How to teach children to save money?

Teach children to save money

If you want to teach your child to control their expenses, it is best done with your good example, because if you are able to put money aside, your child will find it easier to refuse something later in order to save money, e.g. for a toy of their dreams.

Pocket teaches your child to plan expenses

Start paying even a small but regular amount of money to your child. This will teach your child how to dispose of cash wisely.

Talk to your child about what he or she wants to buy with your money. This will help him to understand that sometimes it is worth giving up on buying something sweet, and then he can even go to the cinema.

Note: When a child spends too much money, don’t give him/her anything extra, because he/she will learn that profligacy doesn’t pay, because then he/she has to do without money for some time.

How to teach your child to save money?

It takes a lot of willpower from your child to put aside any amount of money received from the parent every month. That’s why you need to motivate your child accordingly.

So it’s worth fixing a bonus, so make an appointment with your child that if he or she puts aside, e.g. 2 USD every week, he or she will get a dollar for every 6 USD saved.

It will then be easier for the child to make sacrifices.

You can buy a moneybox or a small wallet for your child and let him/her put the saved money there (including the money he/she sometimes gets as a gift).

Note: You can also open a bank account for your child and you can deposit savings there.

If your child collects money, e.g. for a bicycle he or she wants, try to help him or her buy it. For example, if you promise your child that you will contribute a certain amount of money for their birthday, it is easier to make a decision, because the purchase you dream of will simply become more realistic for them.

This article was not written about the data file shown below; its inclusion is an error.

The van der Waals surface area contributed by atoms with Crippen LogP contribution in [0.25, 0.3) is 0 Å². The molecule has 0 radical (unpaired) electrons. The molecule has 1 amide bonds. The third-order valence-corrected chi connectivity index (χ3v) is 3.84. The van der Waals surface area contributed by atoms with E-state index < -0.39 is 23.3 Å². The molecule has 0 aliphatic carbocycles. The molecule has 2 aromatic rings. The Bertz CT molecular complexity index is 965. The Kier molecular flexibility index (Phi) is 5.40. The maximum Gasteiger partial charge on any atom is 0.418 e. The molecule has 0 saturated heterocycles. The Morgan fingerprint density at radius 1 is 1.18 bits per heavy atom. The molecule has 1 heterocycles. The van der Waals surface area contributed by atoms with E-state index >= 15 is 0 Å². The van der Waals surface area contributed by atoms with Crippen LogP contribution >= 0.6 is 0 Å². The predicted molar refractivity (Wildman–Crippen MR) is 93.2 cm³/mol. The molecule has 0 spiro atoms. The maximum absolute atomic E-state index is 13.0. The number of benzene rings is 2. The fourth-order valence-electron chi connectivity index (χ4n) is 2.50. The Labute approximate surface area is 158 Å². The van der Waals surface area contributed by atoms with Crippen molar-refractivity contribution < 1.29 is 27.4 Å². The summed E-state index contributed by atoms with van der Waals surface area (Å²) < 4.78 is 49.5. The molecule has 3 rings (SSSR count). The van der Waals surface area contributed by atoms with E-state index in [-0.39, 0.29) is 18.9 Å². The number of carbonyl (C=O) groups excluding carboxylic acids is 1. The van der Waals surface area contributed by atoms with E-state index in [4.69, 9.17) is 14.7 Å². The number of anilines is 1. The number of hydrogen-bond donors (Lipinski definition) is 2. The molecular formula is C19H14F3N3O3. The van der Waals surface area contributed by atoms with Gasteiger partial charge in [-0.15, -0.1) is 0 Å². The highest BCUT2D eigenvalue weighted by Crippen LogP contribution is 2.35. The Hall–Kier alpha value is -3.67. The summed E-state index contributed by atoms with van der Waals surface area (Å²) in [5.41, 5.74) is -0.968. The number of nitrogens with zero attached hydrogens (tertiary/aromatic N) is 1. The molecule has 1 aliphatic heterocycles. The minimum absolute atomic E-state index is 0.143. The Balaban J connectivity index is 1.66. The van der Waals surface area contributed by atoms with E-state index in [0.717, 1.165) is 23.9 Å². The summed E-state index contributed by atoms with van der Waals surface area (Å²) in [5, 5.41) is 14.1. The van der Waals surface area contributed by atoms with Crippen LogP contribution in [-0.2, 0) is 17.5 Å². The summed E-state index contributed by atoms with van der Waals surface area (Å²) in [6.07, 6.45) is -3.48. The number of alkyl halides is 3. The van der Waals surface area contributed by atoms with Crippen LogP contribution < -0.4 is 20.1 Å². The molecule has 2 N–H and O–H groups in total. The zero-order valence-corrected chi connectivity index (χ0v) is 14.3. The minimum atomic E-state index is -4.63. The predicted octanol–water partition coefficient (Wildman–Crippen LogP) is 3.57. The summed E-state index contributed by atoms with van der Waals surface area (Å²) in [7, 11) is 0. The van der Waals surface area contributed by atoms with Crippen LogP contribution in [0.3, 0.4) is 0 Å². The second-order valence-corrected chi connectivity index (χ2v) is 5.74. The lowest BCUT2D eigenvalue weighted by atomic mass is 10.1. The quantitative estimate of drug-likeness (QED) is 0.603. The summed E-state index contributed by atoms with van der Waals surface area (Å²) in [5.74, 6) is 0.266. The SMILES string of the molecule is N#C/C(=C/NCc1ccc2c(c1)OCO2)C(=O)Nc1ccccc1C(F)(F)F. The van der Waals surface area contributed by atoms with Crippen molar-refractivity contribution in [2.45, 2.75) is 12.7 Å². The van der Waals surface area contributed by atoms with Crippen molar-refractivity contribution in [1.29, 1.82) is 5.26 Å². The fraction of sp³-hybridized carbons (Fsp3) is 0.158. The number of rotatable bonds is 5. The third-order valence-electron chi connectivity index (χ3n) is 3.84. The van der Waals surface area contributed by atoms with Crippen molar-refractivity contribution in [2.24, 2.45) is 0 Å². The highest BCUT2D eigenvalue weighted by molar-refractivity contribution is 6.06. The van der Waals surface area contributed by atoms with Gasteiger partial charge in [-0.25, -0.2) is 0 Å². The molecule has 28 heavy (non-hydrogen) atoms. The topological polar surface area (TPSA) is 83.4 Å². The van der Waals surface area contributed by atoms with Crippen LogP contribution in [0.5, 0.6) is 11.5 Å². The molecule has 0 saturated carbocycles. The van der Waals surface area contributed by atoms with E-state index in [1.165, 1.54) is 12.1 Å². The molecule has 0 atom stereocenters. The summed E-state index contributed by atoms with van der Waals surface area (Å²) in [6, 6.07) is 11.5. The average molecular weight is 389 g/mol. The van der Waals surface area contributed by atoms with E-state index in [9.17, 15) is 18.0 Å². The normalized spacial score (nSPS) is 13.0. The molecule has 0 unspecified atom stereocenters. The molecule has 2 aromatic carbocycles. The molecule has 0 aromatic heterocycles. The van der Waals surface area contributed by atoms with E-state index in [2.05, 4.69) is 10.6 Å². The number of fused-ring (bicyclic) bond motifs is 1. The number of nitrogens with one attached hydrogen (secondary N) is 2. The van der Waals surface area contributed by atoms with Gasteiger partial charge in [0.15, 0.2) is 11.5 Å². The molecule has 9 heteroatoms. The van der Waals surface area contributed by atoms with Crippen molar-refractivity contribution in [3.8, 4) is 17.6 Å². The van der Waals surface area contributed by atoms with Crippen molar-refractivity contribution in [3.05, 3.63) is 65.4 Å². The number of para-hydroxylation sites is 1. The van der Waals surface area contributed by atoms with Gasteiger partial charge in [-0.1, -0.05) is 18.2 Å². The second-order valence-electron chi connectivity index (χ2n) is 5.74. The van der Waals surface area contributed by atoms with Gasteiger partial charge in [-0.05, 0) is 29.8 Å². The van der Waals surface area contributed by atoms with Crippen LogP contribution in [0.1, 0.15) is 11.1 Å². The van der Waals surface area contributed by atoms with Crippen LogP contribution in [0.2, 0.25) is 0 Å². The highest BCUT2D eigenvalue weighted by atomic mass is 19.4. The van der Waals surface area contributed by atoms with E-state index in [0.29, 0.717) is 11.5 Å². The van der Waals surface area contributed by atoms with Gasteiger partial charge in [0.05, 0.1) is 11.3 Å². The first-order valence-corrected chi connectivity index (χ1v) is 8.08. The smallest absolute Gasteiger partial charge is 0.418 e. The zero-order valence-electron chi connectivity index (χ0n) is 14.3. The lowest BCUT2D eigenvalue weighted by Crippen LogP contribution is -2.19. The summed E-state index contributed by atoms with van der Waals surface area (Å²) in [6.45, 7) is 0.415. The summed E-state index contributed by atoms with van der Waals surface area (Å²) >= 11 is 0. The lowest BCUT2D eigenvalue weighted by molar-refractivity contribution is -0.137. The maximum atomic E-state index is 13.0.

Home budget and learning how to save money

It is often the case that even an older child is not aware of how much the family spends on various products and how high the household bills or their earnings are. That is why it is good to change this.

For example, it is a good idea to draw household bills (electricity, water, telephone, etc.) from the last month and ask the child to sum up everything. He or she will understand why you are constantly asking, for example, to shorten calls on the phone or save water.

You can also analyse the receipts from the shop with your child to see how much it costs to eat. Your child will then think twice before he or she starts pulling you for some bigger, unplanned expenses.

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